Jesus sees Zacchaeus and tells him to come down from the tree because he wants to dine with him in his house that very day. This would not have been what the crowd would have expected and there was indignation and grumbling going on among them and possibly this may have included Jesus’ own disciples. At this point it is the crowd that become small, small in heart, small in mind and small in charity. Zacchaeus would I’m sure have been amazed and overjoyed that Jesus has found and chosen him to dine with and makes no mention of his misdoings. Zacchaeus immediately responds to this by declaring he will give away half of his income to the poor and if he is caught cheating, then he will pay four times as much in damages, repentance indeed! Jesus then proclaims Zacchaeus as a son of Abraham which restores him to his status among the people. The end of this story in Luke tells us that Jesus then said “The Son of Man came to find and restore the lost” and in saying this, he has a wonderful example in the salvation of Zacchaeus. However, God’s amazing love is there for every single one of us and his wonderful forgiveness remains even for those who have done dreadful things, if forgiveness is truly sought, God will not refuse.
I wonder if any of those who saw what happened in Jericho that day recognised this new amazing promise of forgiveness? Jesus never hesitated to demonstrate God’s love to others especially to the most marginalised of society but in doing so he would have also been stirring up those who felt threatened by Jesus’ popularity and healing and would eventually plot his death.
When wrongs are righted, may we always celebrate with joy without recriminations and stand and support those who may at last be catching a glimpse of God in their lives.
Yesterday was Holy Cross Day, a day when the Church celebrates a paradox: that an instrument of torture and death became the symbol of triumphant new life. The custom began in the 4th Century when Christianity became the official religion of the Roman Empire.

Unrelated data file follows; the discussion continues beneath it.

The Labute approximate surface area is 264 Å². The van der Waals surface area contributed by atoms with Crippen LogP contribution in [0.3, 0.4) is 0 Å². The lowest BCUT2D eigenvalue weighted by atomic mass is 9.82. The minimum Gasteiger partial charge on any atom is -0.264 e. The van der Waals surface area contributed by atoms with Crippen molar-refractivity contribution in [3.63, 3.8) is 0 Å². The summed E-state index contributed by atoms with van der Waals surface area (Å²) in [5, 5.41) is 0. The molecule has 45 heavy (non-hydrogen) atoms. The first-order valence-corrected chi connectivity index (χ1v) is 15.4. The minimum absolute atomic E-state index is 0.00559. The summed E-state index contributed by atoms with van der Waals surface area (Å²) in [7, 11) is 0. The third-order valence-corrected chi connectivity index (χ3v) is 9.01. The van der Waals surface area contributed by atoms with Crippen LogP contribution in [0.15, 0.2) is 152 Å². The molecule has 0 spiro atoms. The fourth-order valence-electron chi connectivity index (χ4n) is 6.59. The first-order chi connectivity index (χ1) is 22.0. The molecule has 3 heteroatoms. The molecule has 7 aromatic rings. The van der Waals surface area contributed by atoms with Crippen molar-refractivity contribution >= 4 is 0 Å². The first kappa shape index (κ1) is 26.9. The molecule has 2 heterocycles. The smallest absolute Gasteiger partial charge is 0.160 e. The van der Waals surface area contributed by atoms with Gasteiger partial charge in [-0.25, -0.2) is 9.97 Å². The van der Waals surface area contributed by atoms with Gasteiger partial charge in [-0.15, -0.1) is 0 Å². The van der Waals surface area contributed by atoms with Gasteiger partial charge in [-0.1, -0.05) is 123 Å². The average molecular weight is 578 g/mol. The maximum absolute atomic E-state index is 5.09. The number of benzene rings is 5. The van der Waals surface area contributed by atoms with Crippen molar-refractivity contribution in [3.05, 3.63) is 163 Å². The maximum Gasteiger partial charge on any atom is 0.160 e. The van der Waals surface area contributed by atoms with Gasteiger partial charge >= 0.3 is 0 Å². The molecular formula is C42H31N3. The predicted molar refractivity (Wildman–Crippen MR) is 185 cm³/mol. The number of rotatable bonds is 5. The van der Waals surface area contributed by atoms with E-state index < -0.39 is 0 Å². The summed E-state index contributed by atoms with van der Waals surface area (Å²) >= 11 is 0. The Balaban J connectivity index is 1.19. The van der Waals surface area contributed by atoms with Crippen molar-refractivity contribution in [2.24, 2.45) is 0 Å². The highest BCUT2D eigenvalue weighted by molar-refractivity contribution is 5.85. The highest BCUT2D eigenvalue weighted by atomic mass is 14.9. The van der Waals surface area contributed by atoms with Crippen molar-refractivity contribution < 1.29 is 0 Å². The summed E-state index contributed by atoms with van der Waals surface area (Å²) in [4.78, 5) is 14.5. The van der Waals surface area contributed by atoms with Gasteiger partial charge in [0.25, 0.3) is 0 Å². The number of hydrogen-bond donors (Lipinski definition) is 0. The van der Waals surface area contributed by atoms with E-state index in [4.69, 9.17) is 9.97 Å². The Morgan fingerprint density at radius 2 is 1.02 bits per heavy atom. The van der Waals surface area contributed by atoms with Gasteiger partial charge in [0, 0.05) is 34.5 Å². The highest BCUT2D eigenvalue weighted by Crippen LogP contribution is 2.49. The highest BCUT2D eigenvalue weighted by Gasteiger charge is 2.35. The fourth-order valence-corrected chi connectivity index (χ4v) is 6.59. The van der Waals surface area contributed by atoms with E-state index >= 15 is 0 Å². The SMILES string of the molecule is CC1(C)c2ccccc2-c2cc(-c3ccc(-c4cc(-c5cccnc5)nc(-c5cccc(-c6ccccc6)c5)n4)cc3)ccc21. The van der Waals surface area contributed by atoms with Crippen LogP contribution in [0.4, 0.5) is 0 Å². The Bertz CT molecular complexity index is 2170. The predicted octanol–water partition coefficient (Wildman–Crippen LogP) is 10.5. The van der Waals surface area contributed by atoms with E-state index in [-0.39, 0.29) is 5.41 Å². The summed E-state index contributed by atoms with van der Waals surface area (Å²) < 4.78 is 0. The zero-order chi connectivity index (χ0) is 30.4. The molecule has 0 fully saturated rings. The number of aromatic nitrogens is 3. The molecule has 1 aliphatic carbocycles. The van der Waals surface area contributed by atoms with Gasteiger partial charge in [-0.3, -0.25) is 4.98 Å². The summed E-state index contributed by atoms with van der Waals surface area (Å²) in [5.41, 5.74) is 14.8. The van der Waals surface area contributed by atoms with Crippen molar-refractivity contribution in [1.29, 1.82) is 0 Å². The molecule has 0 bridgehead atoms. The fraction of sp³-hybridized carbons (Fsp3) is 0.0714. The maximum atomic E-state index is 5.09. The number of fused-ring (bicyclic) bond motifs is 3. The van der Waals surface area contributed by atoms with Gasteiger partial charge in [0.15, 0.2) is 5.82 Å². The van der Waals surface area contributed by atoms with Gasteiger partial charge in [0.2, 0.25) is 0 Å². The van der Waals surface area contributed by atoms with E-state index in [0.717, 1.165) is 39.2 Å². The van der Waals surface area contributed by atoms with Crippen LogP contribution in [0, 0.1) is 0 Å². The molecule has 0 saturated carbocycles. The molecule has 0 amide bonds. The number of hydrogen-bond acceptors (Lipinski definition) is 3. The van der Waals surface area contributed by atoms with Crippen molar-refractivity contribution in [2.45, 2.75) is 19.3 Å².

Constantine, the first Christian Emperor, visited the Holy Land with Helena, his mother. Helena believed that the “True Cross” of Christ was still in existence and she was determined to find it. The feast became associated with the dedication on Sept. 14, 335, of a complex of buildings built by the Emperor Constantine in Jerusalem on the sites of the crucifixion and Christ’s tomb. This shrine included a large basilica and a circular church. Helena supervised the construction of the shrine, and a relic believed to be the cross was discovered during the work of excavation. However it’s not the substance of the relic that matters; it’s what it stands for.
The Cross means more things than we can express in words. It can evoke sacrifice and death or hope and love. However, St Paul wrote, ‘we preach Christ crucified, unto the Jews a stumbling block, and unto the Greeks foolishness’. It was a stumbling block to the Jews because their scriptures stated: ‘Cursed is he who hangs on the tree’, it was a dishonourable death. To the Greeks, the crucifixion was foolishness, they couldn’t believe in a vulnerable god who could suffer and die.
Nevertheless, St Paul continued, ‘To those who were called to be Christians, both Jews and Greeks, Christ shows the power of God, and the wisdom of God; because the foolishness of God is wiser than men; and the weakness of God is stronger than men’; and so, the Cross of Christ was glorified.